Keri Glastonbury’s The Newcastle Sonnets is a fantastic collection of poems that captures the strangeness of this place, and it always works on at least two levels. So many moments in the poems that might seem like poetic abstraction to non-locals are, in fact, specific and clear references to localities and people. But they also are poetic abstractions that function on a symbolic level. The movement between the local and the figurative is fantastic, but—beneath the often very funny exterior—these are also poems about love and sex and heartbreak that are genuinely touching. It’s a great book, and essential reading for any lover of Australian literature—even those who don’t naturally gravitate towards poetry.
Ann Leckie (2013) Ancillary Justice: Volume 1 of the Imperial Radch
Hachete UK, London. 978 1 405 52584 8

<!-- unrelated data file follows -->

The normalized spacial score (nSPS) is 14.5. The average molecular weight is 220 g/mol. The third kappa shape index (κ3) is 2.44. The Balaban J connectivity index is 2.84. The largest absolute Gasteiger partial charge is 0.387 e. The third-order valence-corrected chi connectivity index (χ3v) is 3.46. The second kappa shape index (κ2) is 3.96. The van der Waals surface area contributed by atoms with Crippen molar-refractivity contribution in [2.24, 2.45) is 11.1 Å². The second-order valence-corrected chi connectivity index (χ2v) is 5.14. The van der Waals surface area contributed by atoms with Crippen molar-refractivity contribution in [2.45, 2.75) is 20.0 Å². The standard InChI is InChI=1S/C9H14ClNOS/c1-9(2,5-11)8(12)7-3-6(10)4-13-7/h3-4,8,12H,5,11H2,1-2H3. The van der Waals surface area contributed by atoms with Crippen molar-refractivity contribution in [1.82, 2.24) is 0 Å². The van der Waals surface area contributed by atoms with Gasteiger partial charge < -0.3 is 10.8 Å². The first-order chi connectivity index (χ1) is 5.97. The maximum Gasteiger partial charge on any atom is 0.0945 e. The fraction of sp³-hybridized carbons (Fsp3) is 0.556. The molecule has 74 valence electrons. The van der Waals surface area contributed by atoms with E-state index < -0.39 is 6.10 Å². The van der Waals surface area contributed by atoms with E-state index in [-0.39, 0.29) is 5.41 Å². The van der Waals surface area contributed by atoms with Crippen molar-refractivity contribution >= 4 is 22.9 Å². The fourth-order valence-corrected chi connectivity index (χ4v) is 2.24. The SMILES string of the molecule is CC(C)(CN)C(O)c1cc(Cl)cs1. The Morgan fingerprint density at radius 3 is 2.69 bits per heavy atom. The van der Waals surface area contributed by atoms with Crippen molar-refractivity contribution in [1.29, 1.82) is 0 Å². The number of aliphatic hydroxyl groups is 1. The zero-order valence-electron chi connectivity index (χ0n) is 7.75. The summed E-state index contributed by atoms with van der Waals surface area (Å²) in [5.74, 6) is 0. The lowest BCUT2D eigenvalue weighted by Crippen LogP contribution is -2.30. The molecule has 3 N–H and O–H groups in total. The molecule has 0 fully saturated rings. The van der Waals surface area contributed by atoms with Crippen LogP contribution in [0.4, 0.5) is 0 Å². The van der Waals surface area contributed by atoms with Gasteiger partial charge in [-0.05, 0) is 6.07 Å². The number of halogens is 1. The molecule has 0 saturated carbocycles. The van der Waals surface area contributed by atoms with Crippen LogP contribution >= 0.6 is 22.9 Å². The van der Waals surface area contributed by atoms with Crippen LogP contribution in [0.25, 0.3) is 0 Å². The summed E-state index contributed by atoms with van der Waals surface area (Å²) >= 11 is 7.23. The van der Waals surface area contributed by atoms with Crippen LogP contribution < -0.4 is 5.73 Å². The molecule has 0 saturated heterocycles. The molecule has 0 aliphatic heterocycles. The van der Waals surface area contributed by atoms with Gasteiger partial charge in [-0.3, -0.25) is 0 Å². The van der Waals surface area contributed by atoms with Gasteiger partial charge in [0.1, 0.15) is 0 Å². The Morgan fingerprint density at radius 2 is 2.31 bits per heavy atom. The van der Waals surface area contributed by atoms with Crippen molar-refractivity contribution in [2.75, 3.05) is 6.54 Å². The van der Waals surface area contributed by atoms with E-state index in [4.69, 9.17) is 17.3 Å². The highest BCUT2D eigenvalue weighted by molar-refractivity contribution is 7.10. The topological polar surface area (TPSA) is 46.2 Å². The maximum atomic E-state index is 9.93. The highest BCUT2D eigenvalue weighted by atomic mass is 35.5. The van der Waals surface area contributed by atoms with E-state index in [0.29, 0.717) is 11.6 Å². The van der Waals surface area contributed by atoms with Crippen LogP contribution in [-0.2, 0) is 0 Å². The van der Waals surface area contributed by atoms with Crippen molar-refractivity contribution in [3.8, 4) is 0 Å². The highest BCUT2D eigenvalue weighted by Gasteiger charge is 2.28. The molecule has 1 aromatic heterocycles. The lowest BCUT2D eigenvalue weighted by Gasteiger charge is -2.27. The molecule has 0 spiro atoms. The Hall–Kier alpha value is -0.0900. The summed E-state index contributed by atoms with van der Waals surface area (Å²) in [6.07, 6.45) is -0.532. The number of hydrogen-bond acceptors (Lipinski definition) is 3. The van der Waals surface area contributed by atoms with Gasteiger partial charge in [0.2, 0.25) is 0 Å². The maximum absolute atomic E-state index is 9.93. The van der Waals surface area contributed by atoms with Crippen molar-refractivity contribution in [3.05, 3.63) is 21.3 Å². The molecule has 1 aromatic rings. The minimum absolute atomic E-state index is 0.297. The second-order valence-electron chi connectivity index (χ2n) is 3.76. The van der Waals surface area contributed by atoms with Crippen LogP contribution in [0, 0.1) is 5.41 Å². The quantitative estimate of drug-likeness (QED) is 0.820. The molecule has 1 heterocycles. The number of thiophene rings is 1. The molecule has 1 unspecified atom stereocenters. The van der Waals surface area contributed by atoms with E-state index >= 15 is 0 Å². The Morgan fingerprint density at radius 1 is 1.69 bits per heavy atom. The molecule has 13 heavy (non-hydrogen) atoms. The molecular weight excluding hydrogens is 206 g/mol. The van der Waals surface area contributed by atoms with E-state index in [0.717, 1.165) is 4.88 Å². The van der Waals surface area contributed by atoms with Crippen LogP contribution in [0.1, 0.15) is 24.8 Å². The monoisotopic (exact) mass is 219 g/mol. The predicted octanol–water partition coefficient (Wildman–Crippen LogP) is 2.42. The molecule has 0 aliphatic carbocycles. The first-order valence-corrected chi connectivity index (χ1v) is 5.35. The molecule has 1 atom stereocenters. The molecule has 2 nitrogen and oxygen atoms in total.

Ancillary Justice is a marvel. It’s tightly-plotted, but the writing is elegant throughout and there are some amazing scenes (such as a moment where two characters are falling off a bridge suspended several miles in the air) that seem simultaneously cinematic and impossible to film. The premise is also fantastic: the protagonist of the novel is the sentient artificial intelligence of a ship that has become trapped in a human body, and she (everyone in the book is referred to as she) lives in a complex imperial society, the Radch, which has no conception of gender. The genderless writing is handled flawlessly, and, of course, this imagined society, which is far more egalitarian than ours in some respects, is not a utopia, but a brutal colonizing empire. It also raises fantastic questions about the nature of identity that reminds me both of the old Ship of Theseus problem and the wild thought-experiments in Derek Parfit’s Reasons and Persons (1984). I read the whole trilogy, and my only complaint is that the subsequent volumes feel like interesting elaborations on the first book’s postcolonial post-humanism without adding much new. But the first one is some of the most brilliant sci-fi I have read in years, so it’s pretty hard to top.